“Rhea Dillon: An Alterable Terrain,” the current installment of Tate Britain’s “Art Now” series (on view through January 1, 2024), features new work by a second-generation British-Jamaican artist who resides in South London. Dillon, whose multidisciplinary practice spans painting, sculpture, filmmaking, writing, and poetry, first received recognition while she was still studying fashion communication at Central Saint Martins. In addition to her live performances, two films catapulted her onto the art world radar: Process (2018)), an exploration of the particularities and politics of afro upkeep (produced in conjunction with the digital video platform NOWNESS), and The Name I Call Myself (2019), a layered and personal consideration of those who identify as LGBTQ+ within the Black British community.
Metaphorical storytelling lies at the core of Dillon’s work, and in “An Alterable Terrain,” she applies that approach to sculpture, overlaying expressive narrative onto the language of minimal abstraction. According to Tate Britain, these allusive, conceptual forms explore the foundational role that “Black women’s physical, reproductive and intellectual labour has played in the history of the British Empire.” Sparsely arranged in the gallery, the six works—which employ personally resonant materials such as crystal plates cast in soap, molasses, and the scent of sweat; dried calabashes collected from Jamaica; and a net curtain like the one in her Jamaica-born grandmother’s house—are intended to signify fragments of an anamorphous female body, evoking the eyes, mouth, soul, reproductive organs, hands, feet, and lungs. For Dillon, who approached the gallery space as a container for the body, its roof and rafters echoing an overturned ship’s hull, these visual codes mesh with those of a slave ship, recalling histories tethered to the experiences of the transnational Black diaspora.
The most striking piece in the show is An Unholy Trinity (the) Imaginary, Symbolic and Real (2022). The tops of three seamlessly connected barrels reveal perfectly interlinked circles resembling a Borromean knot. The warmth of the polished Sapele mahogany and the sleek verticality of the forms generate a commanding presence. Here, Dillon focuses on human subjectivity as addressed by Jacques Lacan, for whom subjectivity is the condition by which we understand the world around us; one becomes a subject through immersion into culture.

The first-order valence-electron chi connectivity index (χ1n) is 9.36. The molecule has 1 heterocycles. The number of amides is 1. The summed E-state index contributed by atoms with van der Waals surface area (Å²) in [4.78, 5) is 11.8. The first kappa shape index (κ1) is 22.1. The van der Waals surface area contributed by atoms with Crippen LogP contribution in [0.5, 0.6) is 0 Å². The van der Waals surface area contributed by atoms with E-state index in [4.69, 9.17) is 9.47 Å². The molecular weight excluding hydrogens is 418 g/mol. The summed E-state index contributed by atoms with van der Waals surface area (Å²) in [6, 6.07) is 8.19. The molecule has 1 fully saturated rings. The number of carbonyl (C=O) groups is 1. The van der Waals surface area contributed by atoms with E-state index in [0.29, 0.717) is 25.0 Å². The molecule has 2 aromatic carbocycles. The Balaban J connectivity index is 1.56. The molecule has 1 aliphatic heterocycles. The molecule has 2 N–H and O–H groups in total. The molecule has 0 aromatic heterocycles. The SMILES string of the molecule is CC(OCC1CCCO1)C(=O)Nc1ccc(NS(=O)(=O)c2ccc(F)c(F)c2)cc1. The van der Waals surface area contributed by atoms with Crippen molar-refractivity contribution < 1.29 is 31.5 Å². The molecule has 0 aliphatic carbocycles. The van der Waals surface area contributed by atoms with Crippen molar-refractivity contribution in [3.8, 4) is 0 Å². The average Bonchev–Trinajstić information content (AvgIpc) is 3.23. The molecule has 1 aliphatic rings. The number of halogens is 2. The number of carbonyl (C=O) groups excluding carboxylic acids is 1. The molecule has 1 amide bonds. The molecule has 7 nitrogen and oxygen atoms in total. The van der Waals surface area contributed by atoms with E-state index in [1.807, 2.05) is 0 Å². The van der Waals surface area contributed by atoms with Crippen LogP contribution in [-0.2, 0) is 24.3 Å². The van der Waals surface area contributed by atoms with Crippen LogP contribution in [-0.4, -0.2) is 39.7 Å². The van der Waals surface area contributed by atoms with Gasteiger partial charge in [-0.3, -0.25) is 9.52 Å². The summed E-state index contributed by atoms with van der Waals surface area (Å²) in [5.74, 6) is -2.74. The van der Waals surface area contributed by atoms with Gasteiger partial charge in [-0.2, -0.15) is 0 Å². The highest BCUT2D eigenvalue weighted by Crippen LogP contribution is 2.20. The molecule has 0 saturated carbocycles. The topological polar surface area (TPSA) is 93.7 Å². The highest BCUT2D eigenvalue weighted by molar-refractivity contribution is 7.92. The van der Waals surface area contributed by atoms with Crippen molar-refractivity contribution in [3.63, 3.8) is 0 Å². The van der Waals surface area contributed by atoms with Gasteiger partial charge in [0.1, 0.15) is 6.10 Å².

In Flagging Visions of Periphery (2023), Dillon refers to marginal, invisible aspects of Western society, inviting viewers to look through both sides of a window-like form in order to gain a clearer vision. The contrast between the linear black steel framing structure and the delicately patterned white curtain screen transmits the multifaceted nature of racial tensions still at play in British society.
Coming to terms with Dillon’s complex heritage is manifested in the minimal glass cube Placing Her Within An Alterable Terrain (2023). The height of the form is equivalent to that of an average woman. Placed in the center of the gallery, it conjures an imposing, ethereal presence with its transparent, geometrical surfaces connecting to the entire space. It is a container, but it contains nothing but air—an allusion to lungs and breath lost from imprisoned Black subjects.
Like much abstract work undergirded by specific ideas, Dillon’s is difficult to unravel without assistance from the descriptive wall labels accompanying each piece. Her strength as an artist seems to reside in narrative, as evidenced by her films and performances. When she enters the realm of abstract form, her distinctive objects almost disconnect from their message—and perhaps that is intentional. Fortunately an accompanying book showcasing Dillon’s writings along with other essays illuminates the links between her sculptures and their conceptual context.